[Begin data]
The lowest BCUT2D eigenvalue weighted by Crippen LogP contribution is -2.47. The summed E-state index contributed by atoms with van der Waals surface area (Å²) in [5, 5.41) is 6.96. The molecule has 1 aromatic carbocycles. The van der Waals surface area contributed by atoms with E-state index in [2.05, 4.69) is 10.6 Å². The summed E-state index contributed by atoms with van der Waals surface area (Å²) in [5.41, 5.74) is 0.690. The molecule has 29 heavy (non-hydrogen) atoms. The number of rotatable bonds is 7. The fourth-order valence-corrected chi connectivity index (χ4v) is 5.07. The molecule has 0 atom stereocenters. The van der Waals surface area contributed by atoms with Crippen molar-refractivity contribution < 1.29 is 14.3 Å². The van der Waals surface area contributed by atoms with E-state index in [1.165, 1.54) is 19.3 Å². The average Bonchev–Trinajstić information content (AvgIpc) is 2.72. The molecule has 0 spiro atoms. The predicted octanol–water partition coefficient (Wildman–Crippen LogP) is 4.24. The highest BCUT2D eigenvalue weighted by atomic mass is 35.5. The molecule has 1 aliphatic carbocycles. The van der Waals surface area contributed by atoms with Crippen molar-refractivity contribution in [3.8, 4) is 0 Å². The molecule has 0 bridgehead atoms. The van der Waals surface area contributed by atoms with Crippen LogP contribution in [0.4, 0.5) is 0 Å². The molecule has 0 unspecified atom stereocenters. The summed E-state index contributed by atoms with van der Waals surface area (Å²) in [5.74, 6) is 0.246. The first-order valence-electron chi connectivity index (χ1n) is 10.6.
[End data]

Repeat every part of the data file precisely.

The lowest BCUT2D eigenvalue weighted by Crippen LogP contribution is -2.47. The summed E-state index contributed by atoms with van der Waals surface area (Å²) in [5, 5.41) is 6.96. The molecule has 1 aromatic carbocycles. The van der Waals surface area contributed by atoms with E-state index in [2.05, 4.69) is 10.6 Å². The summed E-state index contributed by atoms with van der Waals surface area (Å²) in [5.41, 5.74) is 0.690. The molecule has 29 heavy (non-hydrogen) atoms. The number of rotatable bonds is 7. The fourth-order valence-corrected chi connectivity index (χ4v) is 5.07. The molecule has 0 atom stereocenters. The van der Waals surface area contributed by atoms with Crippen molar-refractivity contribution < 1.29 is 14.3 Å². The van der Waals surface area contributed by atoms with E-state index in [1.165, 1.54) is 19.3 Å². The average Bonchev–Trinajstić information content (AvgIpc) is 2.72. The molecule has 0 spiro atoms. The predicted octanol–water partition coefficient (Wildman–Crippen LogP) is 4.24. The highest BCUT2D eigenvalue weighted by atomic mass is 35.5. The molecule has 1 aliphatic carbocycles. The van der Waals surface area contributed by atoms with Crippen molar-refractivity contribution in [3.8, 4) is 0 Å². The molecule has 0 bridgehead atoms. The van der Waals surface area contributed by atoms with Crippen LogP contribution in [0.4, 0.5) is 0 Å². The molecule has 0 unspecified atom stereocenters. The summed E-state index contributed by atoms with van der Waals surface area (Å²) in [5.74, 6) is 0.246. The first-order valence-electron chi connectivity index (χ1n) is 10.6.